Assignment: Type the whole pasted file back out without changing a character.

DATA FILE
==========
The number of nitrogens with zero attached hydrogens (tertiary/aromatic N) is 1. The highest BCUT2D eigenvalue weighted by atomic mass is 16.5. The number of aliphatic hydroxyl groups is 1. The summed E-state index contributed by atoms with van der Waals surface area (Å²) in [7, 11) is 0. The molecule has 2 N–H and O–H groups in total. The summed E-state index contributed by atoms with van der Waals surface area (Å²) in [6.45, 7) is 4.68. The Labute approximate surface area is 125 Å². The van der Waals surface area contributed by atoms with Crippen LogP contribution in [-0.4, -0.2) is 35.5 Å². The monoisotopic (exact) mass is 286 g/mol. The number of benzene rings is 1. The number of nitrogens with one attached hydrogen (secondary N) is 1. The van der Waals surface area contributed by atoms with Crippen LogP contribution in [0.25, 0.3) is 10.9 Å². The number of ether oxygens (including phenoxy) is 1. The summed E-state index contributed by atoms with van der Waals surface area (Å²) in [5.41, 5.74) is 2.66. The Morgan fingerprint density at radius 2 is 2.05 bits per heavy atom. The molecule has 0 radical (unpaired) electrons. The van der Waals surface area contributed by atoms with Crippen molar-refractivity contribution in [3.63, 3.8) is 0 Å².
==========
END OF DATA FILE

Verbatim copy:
The number of nitrogens with zero attached hydrogens (tertiary/aromatic N) is 1. The highest BCUT2D eigenvalue weighted by atomic mass is 16.5. The number of aliphatic hydroxyl groups is 1. The summed E-state index contributed by atoms with van der Waals surface area (Å²) in [7, 11) is 0. The molecule has 2 N–H and O–H groups in total. The summed E-state index contributed by atoms with van der Waals surface area (Å²) in [6.45, 7) is 4.68. The Labute approximate surface area is 125 Å². The van der Waals surface area contributed by atoms with Crippen LogP contribution in [-0.4, -0.2) is 35.5 Å². The monoisotopic (exact) mass is 286 g/mol. The number of benzene rings is 1. The number of nitrogens with one attached hydrogen (secondary N) is 1. The van der Waals surface area contributed by atoms with Crippen LogP contribution in [0.25, 0.3) is 10.9 Å². The number of ether oxygens (including phenoxy) is 1. The summed E-state index contributed by atoms with van der Waals surface area (Å²) in [5.41, 5.74) is 2.66. The Morgan fingerprint density at radius 2 is 2.05 bits per heavy atom. The molecule has 0 radical (unpaired) electrons. The van der Waals surface area contributed by atoms with Crippen molar-refractivity contribution in [3.63, 3.8) is 0 Å².